Panting a bit (but not as much as the first few times I attempted these stairs), I attain the corner of Lyon and Broadway. We are having some beautiful weather this summer - it's not as foggy as it often is in August. The temperature is in the mid 70s, with a fresh breeze, and I enjoy watching the ships and boats tool around in the bay. The trees you can see along the bayshore are at the Yacht Club, where I also enjoy walking during my lunchtime strolls.

Here's the gate that leads back into the Presidio. I head through it to take a downhill stroll through the beautiful eucalyptus forest that grows here. The trees were planted 80 years ago by the army. They are lined up in military rows and columns. Because Barb is writing a story on the Presidio, we got to take a tour lately, and the guide was saying that the Presidio Trust is concerned with the fact that all of the trees will reach the end of their lifespan at the same time. They are starting to replant trees (in a less organized pattern) to avoid the Park becoming suddenly treeless in some future year.

The smell as you walk beneath these grand trees is divine, and it clears out your sinuses, too. Be careful not to slip on the long leaves that are strewn on the sandy soil.

Now we've made a full circle and have arrived back at the Lombard Gate. These trees at the Gate are always alive with the screeches of a flock of wild parrots. If you have seen the film The Wild Parrots of Telegraph Hill, you know about these birds. They like to swoop around chasing each other, and every morning, a few fly noisily past my office window. If you haven't seen that movie, please rent it today. Promise me you will.

Friday, July 07, 2006

So Sonoma

We took a little getaway over the 4th of July, up in the town of Sonoma. It's a pretty little town, nestled in a valley like Napa, but not mobbed with wine tasters the way that Napa gets on a holiday weekend. We took some beautiful hikes and drives up into the hills amid the vineyards.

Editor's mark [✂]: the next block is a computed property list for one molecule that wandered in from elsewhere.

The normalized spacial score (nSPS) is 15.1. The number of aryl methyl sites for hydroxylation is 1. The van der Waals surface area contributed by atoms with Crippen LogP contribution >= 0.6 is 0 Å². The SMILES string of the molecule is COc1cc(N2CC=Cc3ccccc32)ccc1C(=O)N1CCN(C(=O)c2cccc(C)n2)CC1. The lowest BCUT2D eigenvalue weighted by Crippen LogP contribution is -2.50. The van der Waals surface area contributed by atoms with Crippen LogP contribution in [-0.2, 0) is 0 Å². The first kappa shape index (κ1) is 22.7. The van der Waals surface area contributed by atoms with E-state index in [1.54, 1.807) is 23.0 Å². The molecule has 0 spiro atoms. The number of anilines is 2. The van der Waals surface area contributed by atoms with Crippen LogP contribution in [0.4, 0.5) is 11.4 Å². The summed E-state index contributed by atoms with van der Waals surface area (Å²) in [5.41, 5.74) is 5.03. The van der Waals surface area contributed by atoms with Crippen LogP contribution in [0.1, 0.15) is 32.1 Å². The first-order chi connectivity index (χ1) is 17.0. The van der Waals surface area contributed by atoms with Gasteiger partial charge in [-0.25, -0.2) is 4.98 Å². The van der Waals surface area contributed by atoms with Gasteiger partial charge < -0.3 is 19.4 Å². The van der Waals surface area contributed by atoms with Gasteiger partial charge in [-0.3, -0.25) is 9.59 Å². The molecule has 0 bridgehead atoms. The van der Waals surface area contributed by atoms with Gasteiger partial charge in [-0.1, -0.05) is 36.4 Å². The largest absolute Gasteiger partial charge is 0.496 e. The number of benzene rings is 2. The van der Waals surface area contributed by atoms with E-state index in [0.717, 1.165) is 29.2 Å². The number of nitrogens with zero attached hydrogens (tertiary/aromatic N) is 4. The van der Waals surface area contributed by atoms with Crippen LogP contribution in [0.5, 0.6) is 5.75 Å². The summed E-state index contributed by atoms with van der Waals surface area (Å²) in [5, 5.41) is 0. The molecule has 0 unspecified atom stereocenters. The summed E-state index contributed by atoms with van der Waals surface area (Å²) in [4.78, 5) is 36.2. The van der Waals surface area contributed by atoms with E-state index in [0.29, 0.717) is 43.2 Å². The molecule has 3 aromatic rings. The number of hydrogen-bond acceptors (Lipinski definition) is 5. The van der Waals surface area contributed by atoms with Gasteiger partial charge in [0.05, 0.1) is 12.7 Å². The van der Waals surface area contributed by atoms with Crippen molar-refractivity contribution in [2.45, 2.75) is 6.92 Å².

On the fourth, there was an old time parade around the plaza. My favorite part of the parade was the town band, a fairly good band. They had a homemade banner with the words "The TOWN BAND". They grabbed my heart even more firmly when they came around again, this time with a different sign.

Thursday, June 22, 2006

Summer in the City

I took some photos of my lunchtime walk around the Presidio. Today, I walked down by the beach, but forgot to bring my camera. The weather was just beautiful, in the upper 80s with a cool bay breeze making me wish I had a kite with me. Kids splashed in the lagoon and made "snow angels" in the wet sand. I ate some sushi at a picnic table and then plugged into my iPod and walked the length of Chrissy Field and back again. (note - this photo is borrowed from a great site called Project for Public Spaces!)

Friday, June 16, 2006

My day

The instructions:
1. Go to Wikipedia.
2. In the search box, type your birth day and month (but not year).
3. List three events that happened on your birthday.
4. List two important birthdays and one interesting death.
5. One holiday or observance (if any).

1889 - The Eiffel Tower is officially opened to the public at the Universal Exposition in Paris.
This is one of my favorite architectural features (not technically a building, would you say?)

1937 - Hindenburg disaster: The German zeppelin Hindenburg catches fire and is destroyed within a minute while attempting to dock at Lakehurst, New Jersey. Thirty-six people are killed.